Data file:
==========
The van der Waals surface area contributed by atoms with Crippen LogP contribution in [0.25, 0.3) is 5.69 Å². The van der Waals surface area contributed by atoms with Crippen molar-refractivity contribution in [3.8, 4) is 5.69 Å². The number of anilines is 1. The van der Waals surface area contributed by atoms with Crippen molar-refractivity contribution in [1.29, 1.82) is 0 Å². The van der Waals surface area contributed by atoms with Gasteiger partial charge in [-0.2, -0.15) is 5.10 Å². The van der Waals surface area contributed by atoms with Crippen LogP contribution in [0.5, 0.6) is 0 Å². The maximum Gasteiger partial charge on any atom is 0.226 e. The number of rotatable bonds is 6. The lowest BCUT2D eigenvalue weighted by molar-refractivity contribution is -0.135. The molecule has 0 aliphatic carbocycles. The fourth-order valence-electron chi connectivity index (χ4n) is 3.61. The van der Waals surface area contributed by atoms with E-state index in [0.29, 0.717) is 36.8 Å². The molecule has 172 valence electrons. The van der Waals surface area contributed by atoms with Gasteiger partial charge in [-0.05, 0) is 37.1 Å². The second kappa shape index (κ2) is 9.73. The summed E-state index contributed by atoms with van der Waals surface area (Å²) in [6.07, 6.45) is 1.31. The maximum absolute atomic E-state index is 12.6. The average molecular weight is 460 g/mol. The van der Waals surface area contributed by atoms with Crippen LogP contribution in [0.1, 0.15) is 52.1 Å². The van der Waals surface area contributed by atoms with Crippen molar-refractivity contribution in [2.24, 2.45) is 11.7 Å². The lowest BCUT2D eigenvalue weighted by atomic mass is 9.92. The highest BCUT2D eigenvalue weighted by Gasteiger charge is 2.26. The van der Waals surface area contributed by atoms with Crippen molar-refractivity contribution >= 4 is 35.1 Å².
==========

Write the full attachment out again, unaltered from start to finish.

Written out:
The van der Waals surface area contributed by atoms with Crippen LogP contribution in [0.25, 0.3) is 5.69 Å². The van der Waals surface area contributed by atoms with Crippen molar-refractivity contribution in [3.8, 4) is 5.69 Å². The number of anilines is 1. The van der Waals surface area contributed by atoms with Crippen molar-refractivity contribution in [1.29, 1.82) is 0 Å². The van der Waals surface area contributed by atoms with Gasteiger partial charge in [-0.2, -0.15) is 5.10 Å². The van der Waals surface area contributed by atoms with Crippen LogP contribution in [0.5, 0.6) is 0 Å². The maximum Gasteiger partial charge on any atom is 0.226 e. The number of rotatable bonds is 6. The lowest BCUT2D eigenvalue weighted by molar-refractivity contribution is -0.135. The molecule has 0 aliphatic carbocycles. The fourth-order valence-electron chi connectivity index (χ4n) is 3.61. The van der Waals surface area contributed by atoms with E-state index in [0.29, 0.717) is 36.8 Å². The molecule has 172 valence electrons. The van der Waals surface area contributed by atoms with Gasteiger partial charge in [-0.05, 0) is 37.1 Å². The second kappa shape index (κ2) is 9.73. The summed E-state index contributed by atoms with van der Waals surface area (Å²) in [6.07, 6.45) is 1.31. The maximum absolute atomic E-state index is 12.6. The average molecular weight is 460 g/mol. The van der Waals surface area contributed by atoms with Crippen LogP contribution in [0.1, 0.15) is 52.1 Å². The van der Waals surface area contributed by atoms with Crippen molar-refractivity contribution in [2.24, 2.45) is 11.7 Å². The lowest BCUT2D eigenvalue weighted by atomic mass is 9.92. The highest BCUT2D eigenvalue weighted by Gasteiger charge is 2.26. The van der Waals surface area contributed by atoms with Crippen molar-refractivity contribution >= 4 is 35.1 Å².